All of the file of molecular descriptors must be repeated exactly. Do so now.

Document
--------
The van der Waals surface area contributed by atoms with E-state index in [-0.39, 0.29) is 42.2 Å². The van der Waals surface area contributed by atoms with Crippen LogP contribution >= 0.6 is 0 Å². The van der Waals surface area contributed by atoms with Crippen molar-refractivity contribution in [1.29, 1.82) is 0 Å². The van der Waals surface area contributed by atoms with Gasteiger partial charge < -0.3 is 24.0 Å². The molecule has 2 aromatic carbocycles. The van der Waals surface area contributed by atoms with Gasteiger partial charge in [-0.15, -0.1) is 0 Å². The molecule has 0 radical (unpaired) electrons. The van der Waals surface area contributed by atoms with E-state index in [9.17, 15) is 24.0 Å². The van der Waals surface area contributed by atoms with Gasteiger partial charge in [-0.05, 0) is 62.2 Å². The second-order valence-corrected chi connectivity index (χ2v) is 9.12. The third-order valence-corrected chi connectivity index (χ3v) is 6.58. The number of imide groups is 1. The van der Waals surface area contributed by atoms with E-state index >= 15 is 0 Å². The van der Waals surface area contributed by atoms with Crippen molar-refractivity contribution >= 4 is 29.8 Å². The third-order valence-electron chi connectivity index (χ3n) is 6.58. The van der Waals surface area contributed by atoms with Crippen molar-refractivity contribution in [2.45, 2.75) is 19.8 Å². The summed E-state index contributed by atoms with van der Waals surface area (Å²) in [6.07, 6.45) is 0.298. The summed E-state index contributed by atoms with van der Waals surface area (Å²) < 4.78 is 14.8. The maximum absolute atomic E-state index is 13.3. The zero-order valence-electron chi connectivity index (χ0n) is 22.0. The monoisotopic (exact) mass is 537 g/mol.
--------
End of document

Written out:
The van der Waals surface area contributed by atoms with E-state index in [-0.39, 0.29) is 42.2 Å². The van der Waals surface area contributed by atoms with Crippen LogP contribution >= 0.6 is 0 Å². The van der Waals surface area contributed by atoms with Crippen molar-refractivity contribution in [1.29, 1.82) is 0 Å². The van der Waals surface area contributed by atoms with Gasteiger partial charge < -0.3 is 24.0 Å². The molecule has 2 aromatic carbocycles. The van der Waals surface area contributed by atoms with Gasteiger partial charge in [-0.15, -0.1) is 0 Å². The molecule has 0 radical (unpaired) electrons. The van der Waals surface area contributed by atoms with E-state index in [9.17, 15) is 24.0 Å². The van der Waals surface area contributed by atoms with Gasteiger partial charge in [-0.05, 0) is 62.2 Å². The second-order valence-corrected chi connectivity index (χ2v) is 9.12. The third-order valence-corrected chi connectivity index (χ3v) is 6.58. The number of imide groups is 1. The van der Waals surface area contributed by atoms with E-state index >= 15 is 0 Å². The van der Waals surface area contributed by atoms with Crippen molar-refractivity contribution >= 4 is 29.8 Å². The third-order valence-electron chi connectivity index (χ3n) is 6.58. The van der Waals surface area contributed by atoms with Crippen molar-refractivity contribution in [2.45, 2.75) is 19.8 Å². The summed E-state index contributed by atoms with van der Waals surface area (Å²) in [6.07, 6.45) is 0.298. The summed E-state index contributed by atoms with van der Waals surface area (Å²) < 4.78 is 14.8. The maximum absolute atomic E-state index is 13.3. The zero-order valence-electron chi connectivity index (χ0n) is 22.0. The monoisotopic (exact) mass is 537 g/mol.